I’m back to Long Island after a 6-day trip to Toronto. The excuse for the trip was visiting the York Heritage Quilt Show, held at the Japanese Canadian Cultural Center in Toronto. My friend Vicki had a gorgeous quilt in the show, which I wanted to see, and it gave me an excuse to visit with family and friends.
Before we visited the show, I was very disappointed to learn that it was not judged. I had never heard of a non-judged show. Vicki and her room-mate explained that many of their guild would not enter the show if they knew their work would be judged. After that introduction, I was expecting a showcase of very poor work.
Well, I was wrong on many counts. First of all, I liked the atmosphere of a non-judged show. I found that you looked at the quilts without regard to the judge’s opinion. There was no discussions of “Why did this not get a blue ribbon?” or “What were the judges thinking?” You simply enjoyed the quilts.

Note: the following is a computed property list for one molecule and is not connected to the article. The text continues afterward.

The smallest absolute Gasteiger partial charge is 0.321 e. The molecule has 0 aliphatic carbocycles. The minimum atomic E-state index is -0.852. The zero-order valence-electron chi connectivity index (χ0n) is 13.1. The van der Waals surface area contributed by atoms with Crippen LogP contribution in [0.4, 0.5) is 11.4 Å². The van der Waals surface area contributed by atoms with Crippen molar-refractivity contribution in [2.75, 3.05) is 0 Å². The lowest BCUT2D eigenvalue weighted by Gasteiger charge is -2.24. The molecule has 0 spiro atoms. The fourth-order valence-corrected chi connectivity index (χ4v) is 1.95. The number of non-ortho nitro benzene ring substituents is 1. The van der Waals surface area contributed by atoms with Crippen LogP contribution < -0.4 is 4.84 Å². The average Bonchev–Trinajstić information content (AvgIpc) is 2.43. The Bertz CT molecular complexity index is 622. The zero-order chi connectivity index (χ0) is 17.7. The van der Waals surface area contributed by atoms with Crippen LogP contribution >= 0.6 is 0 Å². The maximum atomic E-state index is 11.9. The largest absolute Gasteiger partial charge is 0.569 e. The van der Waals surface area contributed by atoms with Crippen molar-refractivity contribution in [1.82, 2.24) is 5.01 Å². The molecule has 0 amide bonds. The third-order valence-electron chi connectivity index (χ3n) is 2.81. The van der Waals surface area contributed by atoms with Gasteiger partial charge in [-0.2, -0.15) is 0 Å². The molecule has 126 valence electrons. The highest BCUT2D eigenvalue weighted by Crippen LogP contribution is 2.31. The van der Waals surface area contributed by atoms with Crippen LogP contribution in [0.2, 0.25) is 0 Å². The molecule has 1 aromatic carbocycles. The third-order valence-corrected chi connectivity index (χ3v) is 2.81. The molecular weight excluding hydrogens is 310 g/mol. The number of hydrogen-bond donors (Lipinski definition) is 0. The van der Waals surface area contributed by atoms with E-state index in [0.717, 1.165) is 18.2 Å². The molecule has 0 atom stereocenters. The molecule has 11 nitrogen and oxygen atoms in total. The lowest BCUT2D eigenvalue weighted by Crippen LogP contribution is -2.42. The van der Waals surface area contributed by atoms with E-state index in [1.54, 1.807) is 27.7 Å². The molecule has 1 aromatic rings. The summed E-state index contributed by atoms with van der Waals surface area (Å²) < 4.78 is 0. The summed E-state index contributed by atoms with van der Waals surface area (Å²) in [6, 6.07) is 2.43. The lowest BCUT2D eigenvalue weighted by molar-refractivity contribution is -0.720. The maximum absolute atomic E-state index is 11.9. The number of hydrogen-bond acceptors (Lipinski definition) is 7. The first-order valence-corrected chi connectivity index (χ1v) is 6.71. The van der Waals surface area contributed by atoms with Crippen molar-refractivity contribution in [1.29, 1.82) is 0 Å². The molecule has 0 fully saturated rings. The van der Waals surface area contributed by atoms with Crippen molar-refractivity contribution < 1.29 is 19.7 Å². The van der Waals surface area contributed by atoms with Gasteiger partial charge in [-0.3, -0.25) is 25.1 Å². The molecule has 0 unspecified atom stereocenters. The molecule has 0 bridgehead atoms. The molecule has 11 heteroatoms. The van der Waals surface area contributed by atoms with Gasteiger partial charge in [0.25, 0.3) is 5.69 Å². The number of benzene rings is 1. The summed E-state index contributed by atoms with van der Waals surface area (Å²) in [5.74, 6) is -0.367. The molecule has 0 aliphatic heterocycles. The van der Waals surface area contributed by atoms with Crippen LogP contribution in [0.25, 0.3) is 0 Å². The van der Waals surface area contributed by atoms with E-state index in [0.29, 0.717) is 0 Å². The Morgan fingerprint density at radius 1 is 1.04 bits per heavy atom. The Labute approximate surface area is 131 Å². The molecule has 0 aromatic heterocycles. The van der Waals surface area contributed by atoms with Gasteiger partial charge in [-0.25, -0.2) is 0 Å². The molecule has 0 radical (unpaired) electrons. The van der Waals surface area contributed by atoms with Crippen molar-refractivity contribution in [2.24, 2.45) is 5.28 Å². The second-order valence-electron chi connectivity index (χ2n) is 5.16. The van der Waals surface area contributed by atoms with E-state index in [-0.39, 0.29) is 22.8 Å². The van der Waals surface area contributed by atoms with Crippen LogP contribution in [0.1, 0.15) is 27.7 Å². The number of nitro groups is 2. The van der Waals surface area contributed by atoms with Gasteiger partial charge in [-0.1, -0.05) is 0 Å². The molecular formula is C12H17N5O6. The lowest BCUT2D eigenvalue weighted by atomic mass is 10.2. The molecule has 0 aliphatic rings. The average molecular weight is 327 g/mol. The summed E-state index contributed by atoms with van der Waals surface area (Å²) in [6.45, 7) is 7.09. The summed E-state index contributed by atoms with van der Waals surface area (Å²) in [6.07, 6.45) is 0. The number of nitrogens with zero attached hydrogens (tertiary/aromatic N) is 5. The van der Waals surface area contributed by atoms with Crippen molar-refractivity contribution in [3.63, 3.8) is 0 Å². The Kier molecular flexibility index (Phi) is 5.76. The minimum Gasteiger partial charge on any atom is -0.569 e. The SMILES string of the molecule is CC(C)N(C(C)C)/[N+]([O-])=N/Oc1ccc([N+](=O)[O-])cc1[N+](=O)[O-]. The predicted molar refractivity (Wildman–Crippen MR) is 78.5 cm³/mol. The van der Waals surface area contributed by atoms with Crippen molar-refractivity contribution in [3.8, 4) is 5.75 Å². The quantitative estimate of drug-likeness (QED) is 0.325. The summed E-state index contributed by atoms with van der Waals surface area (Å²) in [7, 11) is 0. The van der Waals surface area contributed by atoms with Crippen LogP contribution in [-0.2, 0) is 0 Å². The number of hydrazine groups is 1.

As for quality … they were fantastic! These women are artists and the quilts ranged from innovative to traditional — all with great color choice and beautiful stitching. I imagine there is more creative freedom when you know that you’re not being judged, as you are not trying to follow the “rules” that make a great show quilt.
They had 8 or 10 vendors. We complain about the price of fabric in the U.S., but the Canadians have it far worse. Good quality quilter’s cotton was $16 per meter, plus another 15% tax. We’re talking $18.50 a meter after taxes. Yikes! There was a Superior Thread booth in the vendor hall and their prices were significantly more than I’d pay in the U.S. Those Canadian quilters are dedicated!